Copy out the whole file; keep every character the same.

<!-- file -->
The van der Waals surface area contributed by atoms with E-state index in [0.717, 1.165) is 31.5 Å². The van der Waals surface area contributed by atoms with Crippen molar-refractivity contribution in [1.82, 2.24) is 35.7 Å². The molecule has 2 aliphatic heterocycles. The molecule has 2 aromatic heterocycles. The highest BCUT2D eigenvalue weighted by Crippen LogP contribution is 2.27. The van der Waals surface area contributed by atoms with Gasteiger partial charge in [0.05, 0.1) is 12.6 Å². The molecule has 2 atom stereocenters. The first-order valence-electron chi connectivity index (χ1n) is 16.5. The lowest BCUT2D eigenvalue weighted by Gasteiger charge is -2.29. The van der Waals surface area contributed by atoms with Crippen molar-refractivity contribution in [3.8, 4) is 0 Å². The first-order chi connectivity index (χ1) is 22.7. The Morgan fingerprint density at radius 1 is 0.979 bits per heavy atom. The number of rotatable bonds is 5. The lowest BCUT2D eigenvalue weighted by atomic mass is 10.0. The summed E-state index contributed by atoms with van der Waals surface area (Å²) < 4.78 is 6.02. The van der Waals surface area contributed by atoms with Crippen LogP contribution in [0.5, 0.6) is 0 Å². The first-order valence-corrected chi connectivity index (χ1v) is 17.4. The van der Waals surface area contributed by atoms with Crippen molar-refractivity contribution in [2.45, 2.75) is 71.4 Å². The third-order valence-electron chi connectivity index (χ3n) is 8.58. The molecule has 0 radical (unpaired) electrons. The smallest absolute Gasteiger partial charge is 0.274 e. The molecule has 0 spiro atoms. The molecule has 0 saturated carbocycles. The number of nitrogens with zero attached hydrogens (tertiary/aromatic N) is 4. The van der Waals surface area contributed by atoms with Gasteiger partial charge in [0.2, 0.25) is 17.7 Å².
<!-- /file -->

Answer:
The van der Waals surface area contributed by atoms with E-state index in [0.717, 1.165) is 31.5 Å². The van der Waals surface area contributed by atoms with Crippen molar-refractivity contribution in [1.82, 2.24) is 35.7 Å². The molecule has 2 aliphatic heterocycles. The molecule has 2 aromatic heterocycles. The highest BCUT2D eigenvalue weighted by Crippen LogP contribution is 2.27. The van der Waals surface area contributed by atoms with Gasteiger partial charge in [0.05, 0.1) is 12.6 Å². The molecule has 2 atom stereocenters. The first-order valence-electron chi connectivity index (χ1n) is 16.5. The lowest BCUT2D eigenvalue weighted by Gasteiger charge is -2.29. The van der Waals surface area contributed by atoms with Crippen molar-refractivity contribution in [3.8, 4) is 0 Å². The first-order chi connectivity index (χ1) is 22.7. The Morgan fingerprint density at radius 1 is 0.979 bits per heavy atom. The number of rotatable bonds is 5. The lowest BCUT2D eigenvalue weighted by atomic mass is 10.0. The summed E-state index contributed by atoms with van der Waals surface area (Å²) < 4.78 is 6.02. The van der Waals surface area contributed by atoms with Crippen LogP contribution in [0.5, 0.6) is 0 Å². The first-order valence-corrected chi connectivity index (χ1v) is 17.4. The van der Waals surface area contributed by atoms with Crippen molar-refractivity contribution in [2.45, 2.75) is 71.4 Å². The third-order valence-electron chi connectivity index (χ3n) is 8.58. The molecule has 0 radical (unpaired) electrons. The smallest absolute Gasteiger partial charge is 0.274 e. The molecule has 0 spiro atoms. The molecule has 0 saturated carbocycles. The number of nitrogens with zero attached hydrogens (tertiary/aromatic N) is 4. The van der Waals surface area contributed by atoms with Gasteiger partial charge in [0.2, 0.25) is 17.7 Å².